This paper examines the impact of working capital management on firm’s profitability performance of manufacturing firms by using not only static models such as ordinary least square (OLS), fixed and random effects but also dynamic models difference generalized method of moments (GMM) and system generalized method of moments (SGMM) over the period from 2007 to 2018. The performance was measured in terms of profitability by return on the asset as a dependent variable and the working capital management was determined by inventory conversion cycle (ICP), receivable collection period (RCP), payable deferral period (PDP) and cash conversion cycle (CCC) as an explanatory variables. This study only presents the results of System GMM model, due to efficient system estimator and producing statistically significant outcome. The results show that inventory conversion period (ICP) and payable deferral period (PDP) have a positive relationship with return on asset while the cash conversion cycle (CCC) has a negative effect on return on assets, whereas receivable collection period (RCP) is positive but statistically insignificant. This paper results suggest that pay suppliers prolong and collecting payments from customers earlier, moreover cement firms could add value by improving their cash conversion cycles. Furthermore, managers can create value for shareholders by reducing inventory and receivable accounts. This paper adds new knowledge to current literatures by examining the effect of working capital management on profitability in the context of an emerging capital market of Pakistan.
Ernest Yeboah Boateng, Paul K. Yeboah, Isaac Christopher Otoo, Joseph Otoo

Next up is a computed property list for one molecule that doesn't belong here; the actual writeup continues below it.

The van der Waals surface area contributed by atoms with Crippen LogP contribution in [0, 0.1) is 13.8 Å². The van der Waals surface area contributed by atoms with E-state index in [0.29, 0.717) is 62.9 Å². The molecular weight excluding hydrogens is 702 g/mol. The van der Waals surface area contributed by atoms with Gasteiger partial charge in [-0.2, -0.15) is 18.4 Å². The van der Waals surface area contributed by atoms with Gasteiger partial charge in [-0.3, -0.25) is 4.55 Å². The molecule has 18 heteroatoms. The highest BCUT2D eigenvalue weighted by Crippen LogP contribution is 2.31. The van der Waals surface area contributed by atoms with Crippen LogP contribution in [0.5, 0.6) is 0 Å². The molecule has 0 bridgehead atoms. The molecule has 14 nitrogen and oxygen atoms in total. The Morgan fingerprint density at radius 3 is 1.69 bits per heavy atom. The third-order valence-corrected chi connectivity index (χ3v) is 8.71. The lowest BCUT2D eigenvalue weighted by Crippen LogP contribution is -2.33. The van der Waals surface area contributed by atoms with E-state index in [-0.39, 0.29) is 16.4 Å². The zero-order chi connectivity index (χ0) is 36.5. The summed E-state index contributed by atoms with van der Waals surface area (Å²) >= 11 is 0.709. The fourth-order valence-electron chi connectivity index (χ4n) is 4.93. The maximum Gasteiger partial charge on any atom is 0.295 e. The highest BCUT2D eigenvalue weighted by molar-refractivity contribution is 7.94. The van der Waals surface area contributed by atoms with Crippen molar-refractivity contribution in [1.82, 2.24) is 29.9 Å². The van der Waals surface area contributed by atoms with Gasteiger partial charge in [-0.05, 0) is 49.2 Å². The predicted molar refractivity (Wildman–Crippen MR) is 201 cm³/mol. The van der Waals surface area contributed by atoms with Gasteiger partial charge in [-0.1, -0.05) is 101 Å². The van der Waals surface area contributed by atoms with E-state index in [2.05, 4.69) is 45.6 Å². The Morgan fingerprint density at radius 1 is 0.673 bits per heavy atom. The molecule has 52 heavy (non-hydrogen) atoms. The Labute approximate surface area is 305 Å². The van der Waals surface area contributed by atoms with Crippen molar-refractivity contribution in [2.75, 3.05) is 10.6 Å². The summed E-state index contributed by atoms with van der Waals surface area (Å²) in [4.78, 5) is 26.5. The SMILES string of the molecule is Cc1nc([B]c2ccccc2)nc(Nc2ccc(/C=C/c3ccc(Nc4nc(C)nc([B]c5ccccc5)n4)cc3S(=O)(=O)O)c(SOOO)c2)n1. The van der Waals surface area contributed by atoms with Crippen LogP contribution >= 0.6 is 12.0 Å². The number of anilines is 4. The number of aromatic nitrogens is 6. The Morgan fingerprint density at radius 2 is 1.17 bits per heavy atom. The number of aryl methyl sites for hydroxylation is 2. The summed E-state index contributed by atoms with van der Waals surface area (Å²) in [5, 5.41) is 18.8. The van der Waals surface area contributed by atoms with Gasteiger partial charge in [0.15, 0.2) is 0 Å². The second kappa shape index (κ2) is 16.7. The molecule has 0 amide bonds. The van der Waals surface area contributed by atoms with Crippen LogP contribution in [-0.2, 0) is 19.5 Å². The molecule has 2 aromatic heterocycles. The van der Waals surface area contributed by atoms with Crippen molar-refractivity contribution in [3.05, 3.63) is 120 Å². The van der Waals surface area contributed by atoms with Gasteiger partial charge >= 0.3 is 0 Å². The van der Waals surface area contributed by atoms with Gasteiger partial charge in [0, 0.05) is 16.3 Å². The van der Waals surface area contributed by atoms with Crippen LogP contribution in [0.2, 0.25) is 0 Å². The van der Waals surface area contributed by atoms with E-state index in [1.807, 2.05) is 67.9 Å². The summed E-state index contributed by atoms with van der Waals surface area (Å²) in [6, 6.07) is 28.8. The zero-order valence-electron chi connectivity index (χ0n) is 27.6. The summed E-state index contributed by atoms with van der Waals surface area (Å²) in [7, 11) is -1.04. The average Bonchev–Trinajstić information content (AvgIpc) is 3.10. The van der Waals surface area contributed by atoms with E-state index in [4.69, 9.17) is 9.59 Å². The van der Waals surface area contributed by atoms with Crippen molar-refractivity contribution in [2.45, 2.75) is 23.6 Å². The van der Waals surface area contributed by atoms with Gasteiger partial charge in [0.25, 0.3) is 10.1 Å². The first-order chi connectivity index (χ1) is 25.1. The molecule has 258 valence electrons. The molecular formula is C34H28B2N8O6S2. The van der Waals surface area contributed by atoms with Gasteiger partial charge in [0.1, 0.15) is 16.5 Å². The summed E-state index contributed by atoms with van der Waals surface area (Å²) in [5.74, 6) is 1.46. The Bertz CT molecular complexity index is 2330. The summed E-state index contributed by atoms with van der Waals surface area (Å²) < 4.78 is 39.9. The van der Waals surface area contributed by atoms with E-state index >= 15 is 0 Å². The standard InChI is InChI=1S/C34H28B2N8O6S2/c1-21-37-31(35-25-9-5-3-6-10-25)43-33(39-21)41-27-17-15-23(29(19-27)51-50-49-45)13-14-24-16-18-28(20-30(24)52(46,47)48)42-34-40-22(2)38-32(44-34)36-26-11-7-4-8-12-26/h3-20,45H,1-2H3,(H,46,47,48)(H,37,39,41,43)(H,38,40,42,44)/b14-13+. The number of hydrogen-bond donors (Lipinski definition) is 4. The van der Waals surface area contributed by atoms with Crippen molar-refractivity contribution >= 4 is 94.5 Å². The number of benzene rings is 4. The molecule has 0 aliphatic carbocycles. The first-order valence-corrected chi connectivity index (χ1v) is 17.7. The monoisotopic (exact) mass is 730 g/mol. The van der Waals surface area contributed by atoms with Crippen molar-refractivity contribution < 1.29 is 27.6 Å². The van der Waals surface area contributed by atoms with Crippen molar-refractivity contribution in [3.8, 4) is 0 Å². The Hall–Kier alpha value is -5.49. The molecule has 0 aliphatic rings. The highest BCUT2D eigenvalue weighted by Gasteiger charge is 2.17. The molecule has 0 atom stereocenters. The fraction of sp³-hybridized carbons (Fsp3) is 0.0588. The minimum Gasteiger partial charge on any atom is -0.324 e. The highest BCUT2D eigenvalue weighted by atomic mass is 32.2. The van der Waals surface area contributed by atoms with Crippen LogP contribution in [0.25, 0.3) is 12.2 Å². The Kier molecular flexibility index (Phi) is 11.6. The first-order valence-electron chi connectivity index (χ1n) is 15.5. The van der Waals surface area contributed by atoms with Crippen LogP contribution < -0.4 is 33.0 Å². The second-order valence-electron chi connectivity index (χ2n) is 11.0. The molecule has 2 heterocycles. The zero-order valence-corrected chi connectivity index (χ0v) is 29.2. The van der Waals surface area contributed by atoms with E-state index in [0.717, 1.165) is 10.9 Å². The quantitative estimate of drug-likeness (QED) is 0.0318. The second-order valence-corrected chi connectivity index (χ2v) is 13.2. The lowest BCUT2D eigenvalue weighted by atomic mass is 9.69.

Journal of Financial Risk Management, Volume 9, pp 377-389; doi:10.4236/jfrm.2020.94020

Abstract:
The Vector Error Correction (VEC) model was used to assess the impact of monetary policy rate on commodity prices in Ghana. Monthly data on monetary policy rate, commodity prices of cocoa, gold and crude oil from January 2005 to December 2017 obtained from the Bank of Ghana was used for the study. The estimated VEC model aided in establishing long and short run relationships between monetary policy rates and the major commodity prices in Ghana. The study revealed that in the long run, monetary policy rates are negatively correlated to crude oil prices, positively correlated to both cocoa prices and gold prices but to a little extent. It was also evident from the study that in the short run, the first lag of monetary policy rate is negatively related to itself and the second lag of monetary policy rate is positively related to itself. Additionally, the first and second lagged periods of cocoa price have positive influence on monetary policy rate in the short run, but the first and second lagged periods of gold price have negative influence on monetary policy rates in the short run. The Granger causality test also reveals that the movement of cocoa prices in Ghana can be explained to cause the movement of monetary policy rates and gold prices in short run. A positive shock in monetary policy rate will have a positive and persistent effect on itself. Likewise, positive shock in monetary policy rate will have a positive and persistent effect on cocoa prices. The response generated from a positive shock on monetary policy rate has a persistent and decreasing effect on both crude oil and gold prices.
Riad Makdissi, Anita Nehme, Rachelle Chahine
Journal of Financial Risk Management, Volume 9, pp 1-22; doi:10.4236/jfrm.2020.91001

Abstract:
Entrepreneurs are faced with complex financial decisions to turn their businesses around. They make financial decisions in the form of savings, investment and retirement planning, which makes financial culture crucial in business financing decisions and subsequent performance. Decisions made by SME owners need to be madse with a certain level of expertise, which requires financial knowledge, behaviors and attitudes that will enhance the financial performance of the business. The purpose of this research is to know the influence of financial culture on the SMEs’ financial performance in Lebanon. The survey made it possible to deduce the relationship between the financial culture and the financial performance.